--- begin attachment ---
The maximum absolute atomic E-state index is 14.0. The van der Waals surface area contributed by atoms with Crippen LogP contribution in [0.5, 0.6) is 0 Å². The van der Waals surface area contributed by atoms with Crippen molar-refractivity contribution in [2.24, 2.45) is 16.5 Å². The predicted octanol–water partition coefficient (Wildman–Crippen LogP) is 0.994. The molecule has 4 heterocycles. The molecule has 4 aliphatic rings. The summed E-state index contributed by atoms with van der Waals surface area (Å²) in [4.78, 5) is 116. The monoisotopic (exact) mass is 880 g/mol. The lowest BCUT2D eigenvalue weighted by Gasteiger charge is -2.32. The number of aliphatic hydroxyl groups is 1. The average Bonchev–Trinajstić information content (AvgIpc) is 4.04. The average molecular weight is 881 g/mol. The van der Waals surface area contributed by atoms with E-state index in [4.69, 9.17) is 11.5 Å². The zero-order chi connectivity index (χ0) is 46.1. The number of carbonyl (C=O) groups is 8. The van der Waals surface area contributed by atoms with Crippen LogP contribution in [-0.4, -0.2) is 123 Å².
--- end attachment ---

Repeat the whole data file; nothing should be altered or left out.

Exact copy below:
The maximum absolute atomic E-state index is 14.0. The van der Waals surface area contributed by atoms with Crippen LogP contribution in [0.5, 0.6) is 0 Å². The van der Waals surface area contributed by atoms with Crippen molar-refractivity contribution in [2.24, 2.45) is 16.5 Å². The predicted octanol–water partition coefficient (Wildman–Crippen LogP) is 0.994. The molecule has 4 heterocycles. The molecule has 4 aliphatic rings. The summed E-state index contributed by atoms with van der Waals surface area (Å²) in [4.78, 5) is 116. The monoisotopic (exact) mass is 880 g/mol. The lowest BCUT2D eigenvalue weighted by Gasteiger charge is -2.32. The number of aliphatic hydroxyl groups is 1. The average Bonchev–Trinajstić information content (AvgIpc) is 4.04. The average molecular weight is 881 g/mol. The van der Waals surface area contributed by atoms with E-state index in [4.69, 9.17) is 11.5 Å². The zero-order chi connectivity index (χ0) is 46.1. The number of carbonyl (C=O) groups is 8. The van der Waals surface area contributed by atoms with Crippen LogP contribution in [-0.4, -0.2) is 123 Å².